I have a working proof of concept to take individual book notes from Obsidian, turn them into an OPML list of books, and publish them on this webserver. As I had time off these past days I’ve allowed myself to do some code tinkering, resulting in the set-up shown in the image below.
A sketch of my set-up, made in Excalidraw within Obsidian. The blue items now exist, the grey items are still to be done.
The workflow is now as follows:
- Within Obsidian I have made a template for book notes, which has a number of inline data fields (shaped ‘field:: value’). These fields contain the same attributes that I use in my OPML files, using the data structure I made earlier. It also contains one additional field, the booklist it is part of.
- When I first create a new book note I use the template and fill out the inline data fields. If it changes status (to read, reading, read) I update the attributes if needed. Next to those data fields it can contain anything else (e.g. my Kindle hihglights and remarks end up in those book notes too.)
- I can create lists of books in Obsidian using the Dataview plugin, which can find and interpret the inline data fields.
- I can run a PHP script, on my laptop, that iterates through all the files in the folder that contains my book notes. It reads the inline data fields and turns them into OPML lines with the same attributes. It saves it in the correct OPML file using the booklist field. This means that when I move a book in Obsidian from my “anti-library” to the “currently reading” list and then to the “non-fiction 2021” or “fiction 2021” list by changing that single booklist data field, that will get reflected in the OPML as well. The OPML files are saved in a folder, and both human and machine readable.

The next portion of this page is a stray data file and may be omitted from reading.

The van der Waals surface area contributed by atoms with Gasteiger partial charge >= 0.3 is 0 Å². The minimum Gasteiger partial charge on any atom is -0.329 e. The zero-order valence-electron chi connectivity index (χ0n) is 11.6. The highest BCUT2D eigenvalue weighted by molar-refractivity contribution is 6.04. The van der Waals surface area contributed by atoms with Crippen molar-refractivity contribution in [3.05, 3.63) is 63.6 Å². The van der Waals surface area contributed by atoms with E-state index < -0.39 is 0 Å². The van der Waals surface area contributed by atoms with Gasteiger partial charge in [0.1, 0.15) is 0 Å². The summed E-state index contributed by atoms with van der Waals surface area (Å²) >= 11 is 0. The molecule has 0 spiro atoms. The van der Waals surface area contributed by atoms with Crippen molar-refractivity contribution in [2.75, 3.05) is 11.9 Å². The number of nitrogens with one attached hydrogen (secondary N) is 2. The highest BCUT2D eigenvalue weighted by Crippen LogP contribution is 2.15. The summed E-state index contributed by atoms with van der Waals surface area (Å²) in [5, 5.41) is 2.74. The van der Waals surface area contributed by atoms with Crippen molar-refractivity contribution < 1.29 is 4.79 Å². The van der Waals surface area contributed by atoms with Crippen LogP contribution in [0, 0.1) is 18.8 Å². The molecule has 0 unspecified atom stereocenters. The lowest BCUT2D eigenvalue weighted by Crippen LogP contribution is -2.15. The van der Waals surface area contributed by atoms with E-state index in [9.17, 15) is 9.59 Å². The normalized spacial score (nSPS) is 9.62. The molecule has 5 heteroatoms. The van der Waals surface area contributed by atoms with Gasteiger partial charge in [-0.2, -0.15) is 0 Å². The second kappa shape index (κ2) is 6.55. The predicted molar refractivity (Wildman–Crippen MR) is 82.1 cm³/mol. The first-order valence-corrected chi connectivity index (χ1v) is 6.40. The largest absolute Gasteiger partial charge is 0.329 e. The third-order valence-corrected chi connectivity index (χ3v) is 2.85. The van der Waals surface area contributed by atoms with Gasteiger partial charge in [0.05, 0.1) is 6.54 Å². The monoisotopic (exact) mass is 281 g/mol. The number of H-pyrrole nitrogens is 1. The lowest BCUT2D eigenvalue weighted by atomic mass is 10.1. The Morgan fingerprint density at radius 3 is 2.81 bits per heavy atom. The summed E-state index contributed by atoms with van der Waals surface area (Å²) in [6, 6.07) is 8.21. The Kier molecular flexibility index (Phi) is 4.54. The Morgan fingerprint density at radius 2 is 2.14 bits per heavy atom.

- I have a second PHP script that also runs locally on my laptop, that iterates through the files in the folder. For each of the .opml files it finds that have changed in the past week, it will get the filename and the file content. It then sends those two data fields (and an access code) to a script on my web server as POST form data.
- The script on my web server accepts POST form data and if the access code is ok, will save the submitted file content using the submitted file name. After that the OPML files on my webserver have the same content as my Dataview overviews within Obsidian, and are fully based on the inline data fields in my individual book notes.
I’ve tested this flow and it works correctly. There’s one important improvement to still make. It currently goes through all my book notes and creates all opml files anew. I want to change that to start from the recently changed book notes and then generate the corresponding opml files. For now it is fast enough locally to not be an issue though that it iterates through the entire folder of book notes.
A second step to take is an addition: to render the same information as JSON files. Dave Winer’s OPMLpackage is likely useful here. Early on there was some discussion on which format to use, and I don’t see a need to choose. I’ve created it using my preference, but the same information can be formatted differently in parallel if it aids usage and federation.
To fully automate this, I still need to set a cron job that calls the first and second local script in turn, every other week or so.
Now that it all works, I will need to see how it goes in practice when I pick a new book, or finish one.
I also need to clean up the code (removing the tests I added in various steps) and translate some of the comments in English. Then I can share I’ve shared the scripts on GitHub, so others can use it for inspiration.
Future steps may include generating book postings in my blog here, directly based on Obsidian notes as well.